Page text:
1 Claim, 3 Drawing Figures 1 METHOD FOR PROCESSING COLEMANITE ORE This is a continuation, of application Ser. No. 183,846, filed Sept. 27, 1971, now abandoned.
BACKGROUND OF THE INVENTION 1. Field of the Invention In its broader aspects, the present invention relates to methods for processing materials. The invention is used for processing colemanite ore which changes its physical characteristics upon heating to the extent required to permit the colemanite in the ore to be carried by a given fluid stream only after the colemanite ore under goes the change. The process is described herein with specific reference to colemanite ore materials which undergo a relatively sudden change in state in which large particles fragment into a large number of smaller particles when the large particles are heated to a critical temperature. As used herein, the term decrepitate" is employed to describe this relatively sudden fragmentation phenomenon. In the specific application to be described herein, the field of the invention relates to methods for calcining, upgrading and classifying colemanite ore materials of the type which decrepitate into relatively fine particles at a temperature below the temperature at which such materials fuse or agglomerate.
2. Brief Description of the Prior Art A common prior art method of processing ores such as colemanite and similar ores which decrepitate upon heating includes calcining the ore in a revolving, horizontally disposed kiln. Agglomeration or fusing of the decrepitated ore generally occurs and following the calcining process, the calcined ore must be crushed and passed through an air table or otherwise processed to separate the desired product from gangue or other impurity.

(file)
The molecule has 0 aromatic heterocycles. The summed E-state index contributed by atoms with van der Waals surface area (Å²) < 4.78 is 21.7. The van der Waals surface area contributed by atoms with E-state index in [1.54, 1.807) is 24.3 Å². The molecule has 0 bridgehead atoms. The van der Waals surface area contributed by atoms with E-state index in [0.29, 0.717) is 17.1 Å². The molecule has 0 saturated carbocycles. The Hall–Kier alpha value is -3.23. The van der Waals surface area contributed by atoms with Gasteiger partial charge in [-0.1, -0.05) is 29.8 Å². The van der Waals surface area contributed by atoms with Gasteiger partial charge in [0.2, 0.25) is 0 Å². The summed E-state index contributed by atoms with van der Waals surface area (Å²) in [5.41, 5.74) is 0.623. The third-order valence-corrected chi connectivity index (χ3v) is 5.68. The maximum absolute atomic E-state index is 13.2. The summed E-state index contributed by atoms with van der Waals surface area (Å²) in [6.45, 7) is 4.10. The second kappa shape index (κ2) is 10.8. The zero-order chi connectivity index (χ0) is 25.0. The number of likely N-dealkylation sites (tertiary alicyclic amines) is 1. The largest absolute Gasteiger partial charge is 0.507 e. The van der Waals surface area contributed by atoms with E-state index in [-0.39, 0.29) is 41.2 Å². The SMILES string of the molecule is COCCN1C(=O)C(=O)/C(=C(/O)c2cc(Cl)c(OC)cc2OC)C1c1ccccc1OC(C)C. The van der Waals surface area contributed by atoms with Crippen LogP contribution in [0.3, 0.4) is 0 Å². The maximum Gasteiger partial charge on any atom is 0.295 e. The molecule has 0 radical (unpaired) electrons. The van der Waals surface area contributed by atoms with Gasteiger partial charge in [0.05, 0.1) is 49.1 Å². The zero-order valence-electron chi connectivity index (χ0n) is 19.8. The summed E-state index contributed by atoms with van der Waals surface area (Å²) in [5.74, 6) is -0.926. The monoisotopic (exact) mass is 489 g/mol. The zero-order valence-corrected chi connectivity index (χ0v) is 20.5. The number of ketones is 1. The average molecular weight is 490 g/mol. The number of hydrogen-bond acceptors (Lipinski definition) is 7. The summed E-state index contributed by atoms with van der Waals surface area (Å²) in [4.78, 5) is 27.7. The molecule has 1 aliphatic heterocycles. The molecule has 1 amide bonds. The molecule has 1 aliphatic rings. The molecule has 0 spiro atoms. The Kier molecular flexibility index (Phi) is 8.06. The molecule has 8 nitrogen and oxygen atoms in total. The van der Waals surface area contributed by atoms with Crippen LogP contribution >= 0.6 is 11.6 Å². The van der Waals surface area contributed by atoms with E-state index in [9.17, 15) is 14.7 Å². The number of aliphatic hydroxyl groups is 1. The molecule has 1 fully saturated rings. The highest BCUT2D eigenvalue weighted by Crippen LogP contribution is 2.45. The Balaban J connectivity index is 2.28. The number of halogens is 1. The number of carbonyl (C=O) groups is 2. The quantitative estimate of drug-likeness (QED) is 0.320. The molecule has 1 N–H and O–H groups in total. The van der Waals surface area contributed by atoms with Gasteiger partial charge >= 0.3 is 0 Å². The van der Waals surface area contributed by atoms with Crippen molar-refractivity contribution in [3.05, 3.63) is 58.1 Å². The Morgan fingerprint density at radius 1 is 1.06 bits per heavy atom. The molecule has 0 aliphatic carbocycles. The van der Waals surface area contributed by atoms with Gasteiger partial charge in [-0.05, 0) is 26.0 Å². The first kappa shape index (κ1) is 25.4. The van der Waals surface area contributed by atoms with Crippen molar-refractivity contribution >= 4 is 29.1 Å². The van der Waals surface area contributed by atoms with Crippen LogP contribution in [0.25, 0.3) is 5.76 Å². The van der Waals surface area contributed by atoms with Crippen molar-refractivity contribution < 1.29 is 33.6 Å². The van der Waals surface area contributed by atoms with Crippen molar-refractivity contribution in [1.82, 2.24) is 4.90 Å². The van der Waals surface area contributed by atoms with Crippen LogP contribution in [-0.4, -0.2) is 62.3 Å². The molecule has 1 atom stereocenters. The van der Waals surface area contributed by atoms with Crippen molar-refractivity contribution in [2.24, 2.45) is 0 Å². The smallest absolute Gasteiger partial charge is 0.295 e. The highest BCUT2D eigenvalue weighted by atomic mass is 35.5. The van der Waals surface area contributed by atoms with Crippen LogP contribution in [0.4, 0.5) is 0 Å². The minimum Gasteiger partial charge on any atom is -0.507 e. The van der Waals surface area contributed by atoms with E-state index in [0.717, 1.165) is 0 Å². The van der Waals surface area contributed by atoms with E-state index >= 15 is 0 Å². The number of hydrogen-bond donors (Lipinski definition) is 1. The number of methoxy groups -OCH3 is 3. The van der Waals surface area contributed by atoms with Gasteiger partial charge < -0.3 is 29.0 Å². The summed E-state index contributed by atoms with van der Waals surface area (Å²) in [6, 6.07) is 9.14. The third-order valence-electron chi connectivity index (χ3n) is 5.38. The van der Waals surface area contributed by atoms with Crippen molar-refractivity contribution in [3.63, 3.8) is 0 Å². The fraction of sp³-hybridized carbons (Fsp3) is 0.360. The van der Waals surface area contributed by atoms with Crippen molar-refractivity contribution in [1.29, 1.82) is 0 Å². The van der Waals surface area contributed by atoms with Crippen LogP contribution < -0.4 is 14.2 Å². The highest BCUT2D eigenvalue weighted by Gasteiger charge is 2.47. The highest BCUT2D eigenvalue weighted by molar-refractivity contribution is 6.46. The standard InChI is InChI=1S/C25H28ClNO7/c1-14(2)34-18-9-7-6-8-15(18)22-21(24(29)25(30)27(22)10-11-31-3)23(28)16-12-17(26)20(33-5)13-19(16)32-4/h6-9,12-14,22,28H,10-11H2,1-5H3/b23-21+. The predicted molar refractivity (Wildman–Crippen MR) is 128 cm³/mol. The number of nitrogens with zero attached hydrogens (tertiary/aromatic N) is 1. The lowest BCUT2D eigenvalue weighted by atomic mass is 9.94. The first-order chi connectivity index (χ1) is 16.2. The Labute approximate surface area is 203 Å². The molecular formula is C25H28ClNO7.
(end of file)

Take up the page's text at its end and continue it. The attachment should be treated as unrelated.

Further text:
In another prior art process which eliminates the need for separate calcining and classifying steps, ore particles are calcined in a fluidized bed furnace in which an upwardly directed stream of gas is passed through the decrepitating ore to carry the finer particles of decrepitation away from the fluidized bed and the gangue. The gas and airborne particles are then separated to provide an upgraded, classified product.
Still another prior art process suggests the use of a vertical furnace having a stream of upwardly rising heated gases introduced at its lower end. Small ore par ticles are dropped into the top of the furnace and are increasingly heated as they fall downwardly toward the bottom of the furnace. Upon decrepitation of the particles, their change in state permits them to be carried upwardly out of the furnace by the rising gas stream where they may then be separated from the gas. Proper operation of the technique requires that the gas velocity be great enough to support or slow down the falling ore particles so that they may be heated to the point of decrepitation. Because of the relatively high gas velocity required to achieve this result, smaller particles of unprocessed ore are blown back and combined with the decrepitated ore particles. Where lower velocity gas flow is used in the latter technique, heavier particles of the ore fall completely through the furnace without reaching the temperature required for decrepitation. While it is theoretically possible to operate the lat ter process satisfactorily by introducing only ore parti- LII cles having a specific, uniform size and density, the time and expense required in sizing the raw ore would probably render the operation impractical.